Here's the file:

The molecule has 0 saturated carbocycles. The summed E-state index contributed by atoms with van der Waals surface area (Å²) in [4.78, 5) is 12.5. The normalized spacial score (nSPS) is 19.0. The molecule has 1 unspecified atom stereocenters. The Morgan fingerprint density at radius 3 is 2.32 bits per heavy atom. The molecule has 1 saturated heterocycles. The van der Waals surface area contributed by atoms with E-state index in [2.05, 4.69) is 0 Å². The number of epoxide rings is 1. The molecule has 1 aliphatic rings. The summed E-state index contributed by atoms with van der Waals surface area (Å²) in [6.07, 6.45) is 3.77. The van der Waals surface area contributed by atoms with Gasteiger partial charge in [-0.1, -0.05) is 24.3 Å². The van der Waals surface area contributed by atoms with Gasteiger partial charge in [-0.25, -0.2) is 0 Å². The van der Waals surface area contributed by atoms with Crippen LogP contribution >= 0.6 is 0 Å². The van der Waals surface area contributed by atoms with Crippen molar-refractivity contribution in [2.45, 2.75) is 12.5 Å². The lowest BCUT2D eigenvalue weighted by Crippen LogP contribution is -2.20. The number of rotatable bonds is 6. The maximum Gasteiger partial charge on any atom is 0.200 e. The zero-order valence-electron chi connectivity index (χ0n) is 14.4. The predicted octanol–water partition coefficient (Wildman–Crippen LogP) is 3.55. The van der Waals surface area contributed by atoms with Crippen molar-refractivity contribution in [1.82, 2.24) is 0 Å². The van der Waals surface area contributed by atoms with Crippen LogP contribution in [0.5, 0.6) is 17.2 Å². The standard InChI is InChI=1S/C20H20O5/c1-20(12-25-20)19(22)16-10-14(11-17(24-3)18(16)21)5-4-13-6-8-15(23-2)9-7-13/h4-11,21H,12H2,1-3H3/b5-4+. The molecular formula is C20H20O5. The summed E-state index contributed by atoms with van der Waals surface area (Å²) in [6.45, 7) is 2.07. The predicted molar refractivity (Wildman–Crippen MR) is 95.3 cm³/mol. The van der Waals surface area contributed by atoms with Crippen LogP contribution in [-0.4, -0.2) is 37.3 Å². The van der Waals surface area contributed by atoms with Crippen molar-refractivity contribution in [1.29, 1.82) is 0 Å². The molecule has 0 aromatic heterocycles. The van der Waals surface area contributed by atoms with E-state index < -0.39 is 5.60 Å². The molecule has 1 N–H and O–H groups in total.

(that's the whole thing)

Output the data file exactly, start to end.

The molecule has 0 saturated carbocycles. The summed E-state index contributed by atoms with van der Waals surface area (Å²) in [4.78, 5) is 12.5. The normalized spacial score (nSPS) is 19.0. The molecule has 1 unspecified atom stereocenters. The Morgan fingerprint density at radius 3 is 2.32 bits per heavy atom. The molecule has 1 saturated heterocycles. The van der Waals surface area contributed by atoms with E-state index in [2.05, 4.69) is 0 Å². The number of epoxide rings is 1. The molecule has 1 aliphatic rings. The summed E-state index contributed by atoms with van der Waals surface area (Å²) in [6.07, 6.45) is 3.77. The van der Waals surface area contributed by atoms with Gasteiger partial charge in [-0.1, -0.05) is 24.3 Å². The van der Waals surface area contributed by atoms with Gasteiger partial charge in [-0.25, -0.2) is 0 Å². The van der Waals surface area contributed by atoms with Crippen LogP contribution >= 0.6 is 0 Å². The van der Waals surface area contributed by atoms with Crippen molar-refractivity contribution in [2.45, 2.75) is 12.5 Å². The lowest BCUT2D eigenvalue weighted by Crippen LogP contribution is -2.20. The number of rotatable bonds is 6. The maximum Gasteiger partial charge on any atom is 0.200 e. The zero-order valence-electron chi connectivity index (χ0n) is 14.4. The predicted octanol–water partition coefficient (Wildman–Crippen LogP) is 3.55. The van der Waals surface area contributed by atoms with Crippen molar-refractivity contribution in [1.82, 2.24) is 0 Å². The van der Waals surface area contributed by atoms with Crippen LogP contribution in [0.5, 0.6) is 17.2 Å². The standard InChI is InChI=1S/C20H20O5/c1-20(12-25-20)19(22)16-10-14(11-17(24-3)18(16)21)5-4-13-6-8-15(23-2)9-7-13/h4-11,21H,12H2,1-3H3/b5-4+. The molecular formula is C20H20O5. The summed E-state index contributed by atoms with van der Waals surface area (Å²) in [6.45, 7) is 2.07. The predicted molar refractivity (Wildman–Crippen MR) is 95.3 cm³/mol. The van der Waals surface area contributed by atoms with Crippen LogP contribution in [-0.4, -0.2) is 37.3 Å². The van der Waals surface area contributed by atoms with Crippen molar-refractivity contribution in [1.29, 1.82) is 0 Å². The molecule has 0 aromatic heterocycles. The van der Waals surface area contributed by atoms with E-state index < -0.39 is 5.60 Å². The molecule has 1 N–H and O–H groups in total.